Saudi Aramco is primed to float on international markets to complement a planned primary listing at home, the Saudi Arabian oil giant’s chief executive said on Tuesday.
Aramco’s initial public offering (IPO) would happen “very soon,” Amin Nasser cited Saudi Arabia’s new energy minister Prince Abdulaziz bin Salman as saying, adding that the final decision on the venue and timing rested with the government.
“We have always said that Aramco is ready whenever the shareholder makes a decision to list ... so we are prepared, that’s the bottom line,” Nasser told reporters, adding:
“It is going to be the primary listing, to list locally, but we are ready also for listing outside in other jurisdictions.”
Saudi Arabia, which has long planned an international IPO of Aramco, now plans a gradual listing of the world’s top oil producing company on its home market, sources familiar with the matter said. The IPO is planned for 2020-2021, but could happen by the end of this year.
Aramco’s board last month decided that listing in New York, an option favoured by Crown Prince Mohammed bin Salman, would carry too many legal risks, sources told Reuters. He had hoped Aramco would be valued at US$2-trillion , before plans for the IPO were put on hold last year, the sources said.
London, Hong Kong and Tokyo have also been keen to woo Saudi officials to trade shares in Aramco on their exchanges.
The flotation, which could be the world’s biggest IPO, is crucial for Crown Prince Mohammed’s plans to diversify the Saudi economy away from oil revenues.
The IPO plan has rapidly gained momentum in recent days and Nasser welcomed the appointment this month of the head of the kingdom’s sovereign wealth fund PIF as Aramco’s new chairman, Yasser al-Rumayyan, saying he brought “a lot of riches.”
Rumayyan, a close ally of Crown Prince Mohammed, took over from former energy minister Khalid al-Falih in a move to separate Aramco from the ministry, a step Saudi officials have said was important to pave the way for the IPO.
The separation aimed to ease transparency concerns, but some investors remain wary of Riyadh’s continued control.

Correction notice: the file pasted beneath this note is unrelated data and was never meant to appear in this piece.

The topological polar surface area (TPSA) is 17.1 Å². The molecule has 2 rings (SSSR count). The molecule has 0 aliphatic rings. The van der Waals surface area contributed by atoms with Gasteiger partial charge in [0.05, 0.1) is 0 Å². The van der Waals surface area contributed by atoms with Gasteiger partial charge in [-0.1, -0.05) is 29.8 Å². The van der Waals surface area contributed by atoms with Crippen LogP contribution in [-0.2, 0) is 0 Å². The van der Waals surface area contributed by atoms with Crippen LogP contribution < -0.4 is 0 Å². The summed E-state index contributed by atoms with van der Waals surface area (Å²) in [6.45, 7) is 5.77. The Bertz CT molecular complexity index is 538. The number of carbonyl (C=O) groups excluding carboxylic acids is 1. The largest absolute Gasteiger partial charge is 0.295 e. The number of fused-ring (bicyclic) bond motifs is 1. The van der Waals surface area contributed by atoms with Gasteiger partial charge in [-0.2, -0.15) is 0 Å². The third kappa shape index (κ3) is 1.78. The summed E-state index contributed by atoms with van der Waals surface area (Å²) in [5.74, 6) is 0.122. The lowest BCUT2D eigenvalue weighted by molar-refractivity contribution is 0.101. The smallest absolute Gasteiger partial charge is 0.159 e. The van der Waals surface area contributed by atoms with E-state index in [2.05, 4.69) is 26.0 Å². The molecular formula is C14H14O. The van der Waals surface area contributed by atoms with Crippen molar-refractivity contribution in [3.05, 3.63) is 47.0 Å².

Rumayyan’s position as head of the PIF, the body tasked with delivering Crown Prince Mohammed’s economic transformation plan, means a close link with the government persists.
Aramco has this year taken steps to address misgivings over transparency, including revenue flows, by opening its books for the first time to obtain a public credit rating ahead of its debut bond. But an international IPO would garner more scrutiny, including over dividend payments.
“For bond investors it’s different, but for potential IPO investors a central consideration is being minority shareholders in a company so closely linked to the government’s strategies,” said Monica Malik, chief economist at Abu Dhabi Commercial Bank.
While some investors welcomed Rumayyan’s appointment as a “positive” step, others said it did not dispel concerns over governance given the economy’s heavy reliance on oil.
“There seems to be more of an alignment between the sovereign wealth fund, Saudi economic policies and Aramco´s potential new role there. This link is what ... we need to be monitoring carefully,” Sergey Dergachev, a manager of emerging market corporate debt at Germany-based Union Investment, said.
Nasser said Aramco would have an “arms-length” relationship with the energy ministry with the appointment of oil veteran Prince Abdulaziz as energy minister.
“The guidelines for production are going to come from the ministry, there is no change when it comes to production targets or maximum sustained capacity,” Nasser added
Nasser told the World Energy Congress in Abu Dhabi that oil and gas will remain at the heart of the global energy mix for decades to come and that Aramco was also taking steps to meet the climate challenges.
“We have heard loud and clear the call from stakeholders and society at large for cleaner energy. The world faces an incredible climate challenge and we need a bold response to match,” Nasser said.
Aramco’s upstream carbon intensity is one of the world’s lowest, at about 10 kilograms of CO2 per barrel of oil equivalent, and based on third party verification of greenhouse gas emissions, its methane intensity in 2018 was 0.06 per cent – one of the lowest in the industry, Nasser said.
Since Crown Prince Mohammed first proposed a stock market listing in 2016, climate change and new green technologies are putting some investors, particularly in Europe and the United States, off the oil and gas sector.
Nasser said Aramco was investing in technologies to make car engines more efficient with lower emissions, to use hydrogen fuels, convert more crude to chemicals and capturing CO2 which can be later injected into oil reservoirs.
He also criticized policies that do not appear to consider the long-term nature of the oil and gas business.
“We have already seen the impact of what I call a ‘Crisis of Perception’ on long-term investment, and if it continues supply shortfalls will follow as night follows day,” Nasser said.
“That would hurt the competitiveness of national economies, threaten their energy security, and potentially create social disruption – by making energy less affordable. The world can no longer afford such policy miscalculations.”